Two Update below.....
4.14.03 Audio Update
Transcription: This written account is a transcription of a voicemail message
that John Roskelley. The call was made from Mt. Everest via a Telenor
"Well, good afternoon. This
is John Roskelley from Everest base camp. This is a voicemail update from
advanced base camp on the north side of Mt. Everest. We awoke this morning to
3" of fresh, cold, powder snow. There is a slight breeze with gusts up to 25
mph. It's brilliantly clear, but all along the northeast ridge and north
ridge, wind devils indicate strong winds crossing over Everest from Nepal.
Since my last update, Jim, Jess and I have moved up to acclimatize and carry
loads to the North Col. Dick started out with us on April 11 to the
intermediate camp, but due to his continuing back problems, decided to spend a
few more days at base camp. Jess and I arrived Thursday at the Intermediate
Camp, and its fortunate that we did. It seems as though all the teams and
their gear were moving up that day. As we sat and watched, hundreds of yaks
loaded with tents, gear bags, their own food and assorted baggage arrived.
There was a limited supply of rocky campsites available, so it was literally
chaos in a small area. Yaks tore through the camp, tearing down tents, and
dumping loads in all directions. After several hours, of this, peace again
reigned, and only the sound of yak bells could be heard.
April 12th was a hard day. We got up early to beat the yaks onto the glacier,
but were too slow. After a good breakfast of porridge, eggs and toast, I set
off to film the exodus of yaks, yak herders and expedition members from camp
toward ABC–about 7 miles and 2,000 vertical feet up the glacier. Pretty soon,
everyone and their beasts of burden got into a rhythm behind each other and we
strung out for miles along the crest of morrainal debris sitting on ice. I
have never seen anything like this. I reached our camp at 21,000 feet after 5
hours of work under a fairly heavy load. Jess was right behind, enjoying
talking with several other climbers from Britain. Jim, caught in the main
herd, took his time and arrived later, feeling strong.
I call altitude the "great equalizer." No matter how young, strong, or
healthy, altitude puts you on par with everyone else. I am always surprised
how rubbery my legs feel, and how slow I can go until I become used to the
higher altitude at each stage. Of course, age has entered the equation this
trip, and I am not the same climber as I was 10 years ago. It is important for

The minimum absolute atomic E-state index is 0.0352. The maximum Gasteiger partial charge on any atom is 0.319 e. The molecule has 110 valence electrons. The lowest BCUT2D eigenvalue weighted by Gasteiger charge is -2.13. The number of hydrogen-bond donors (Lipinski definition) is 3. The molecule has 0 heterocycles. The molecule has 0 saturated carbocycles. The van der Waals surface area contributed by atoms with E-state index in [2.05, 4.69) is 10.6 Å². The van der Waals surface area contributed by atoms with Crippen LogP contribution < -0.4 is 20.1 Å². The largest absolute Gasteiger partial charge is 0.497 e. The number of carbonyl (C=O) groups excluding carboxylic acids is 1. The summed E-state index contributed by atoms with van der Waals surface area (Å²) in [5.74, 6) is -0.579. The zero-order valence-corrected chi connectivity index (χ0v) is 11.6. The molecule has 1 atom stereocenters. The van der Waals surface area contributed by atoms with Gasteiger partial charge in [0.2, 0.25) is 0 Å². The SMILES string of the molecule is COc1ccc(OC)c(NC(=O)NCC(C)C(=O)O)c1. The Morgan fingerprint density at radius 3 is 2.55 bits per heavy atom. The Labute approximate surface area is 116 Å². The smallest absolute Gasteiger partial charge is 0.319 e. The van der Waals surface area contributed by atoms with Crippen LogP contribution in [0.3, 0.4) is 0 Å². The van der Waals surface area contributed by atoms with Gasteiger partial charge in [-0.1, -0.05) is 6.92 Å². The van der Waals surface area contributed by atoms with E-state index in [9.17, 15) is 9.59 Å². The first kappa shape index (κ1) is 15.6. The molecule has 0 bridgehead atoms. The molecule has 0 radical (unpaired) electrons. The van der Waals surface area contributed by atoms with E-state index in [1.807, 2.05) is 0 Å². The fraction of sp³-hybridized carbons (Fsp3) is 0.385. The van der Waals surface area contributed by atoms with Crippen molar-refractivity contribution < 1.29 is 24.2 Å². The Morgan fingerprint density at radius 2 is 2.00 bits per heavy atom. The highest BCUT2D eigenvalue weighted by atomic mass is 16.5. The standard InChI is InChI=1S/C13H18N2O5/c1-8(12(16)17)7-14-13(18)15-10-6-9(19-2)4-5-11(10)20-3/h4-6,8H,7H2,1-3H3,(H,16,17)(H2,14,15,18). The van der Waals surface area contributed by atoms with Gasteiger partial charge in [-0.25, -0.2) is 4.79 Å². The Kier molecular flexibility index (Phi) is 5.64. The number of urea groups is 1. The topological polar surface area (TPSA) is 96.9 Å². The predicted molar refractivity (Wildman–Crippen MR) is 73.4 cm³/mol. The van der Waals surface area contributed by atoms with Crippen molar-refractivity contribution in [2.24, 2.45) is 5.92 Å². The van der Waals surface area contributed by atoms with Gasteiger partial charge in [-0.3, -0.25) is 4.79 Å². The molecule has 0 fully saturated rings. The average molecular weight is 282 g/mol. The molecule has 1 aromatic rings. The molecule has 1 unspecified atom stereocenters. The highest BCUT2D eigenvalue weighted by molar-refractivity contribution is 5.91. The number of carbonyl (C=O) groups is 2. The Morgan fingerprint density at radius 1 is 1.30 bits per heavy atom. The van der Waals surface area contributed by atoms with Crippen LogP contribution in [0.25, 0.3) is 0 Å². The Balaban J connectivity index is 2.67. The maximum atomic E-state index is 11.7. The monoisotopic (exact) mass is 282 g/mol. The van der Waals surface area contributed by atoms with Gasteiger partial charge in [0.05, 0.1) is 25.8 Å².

me to accept this now, because it is only going to get tougher up higher, and
I need to go slower.
We relaxed all that afternoon, drinking fluids and trying not to make any
sudden moves that would leave us...
4.16.03 Audio Update Transcription: This written account is a transcription of
a voicemail message that John Roskelley. The call was made from Mt. Everest
via a Telenor satellite phone. The initial rough audio is due strong winds
blowing at the 21,000' Advanced Base Camp. Static breaks up the audio at the
Good morning. It is Wednesday, April 16th, at about 10 o'clock. The team is at
Advanced Base Camp. Jim is in his tent, writing in his diary, and Jess and I
are just finishing tea. Dick is somewhere between Intermediate Camp at 19,000'
and being here at Advanced Base camp at 21,000 feet. We are still
acclimatizing. It is out 5th day here. Jess and I took some loads up to the
North Col, at about 23,000 feet, yesterday and felt pretty good. The Russians
have put the ropes in to the Col, and about 50 people went up yesterday and
staked out areas for their tents. Today, three of our Sherpas went up, to put
up the tents that Jess and I carried up.
It is a windy day, but it is clear and about 40º. We are hoping that Dick will
make it up today, and if not, tomorrow. I am sitting in the midst of about 100
tents, in a lenticular fashion that goes up hill from 21,000 feet to 21,600
feet at the top where the Chinese are camped. There are all types of colors. I
have never seen this many tents in one spot. Big, huge tents for cooking and
for people to eat in, and other tents for just sleeping in.
There are probably 30 different expeditions here this year, on this side, and
it is pretty crowded. The Sherpas have been building tent platforms all
throughout this entire area. I kind of call it "Illzong Loo" (unintelligible),
because you are in a little tiered fashion in elevation gain... (static)...
Russians... (static)... Austrians above me... (static)... it's quite an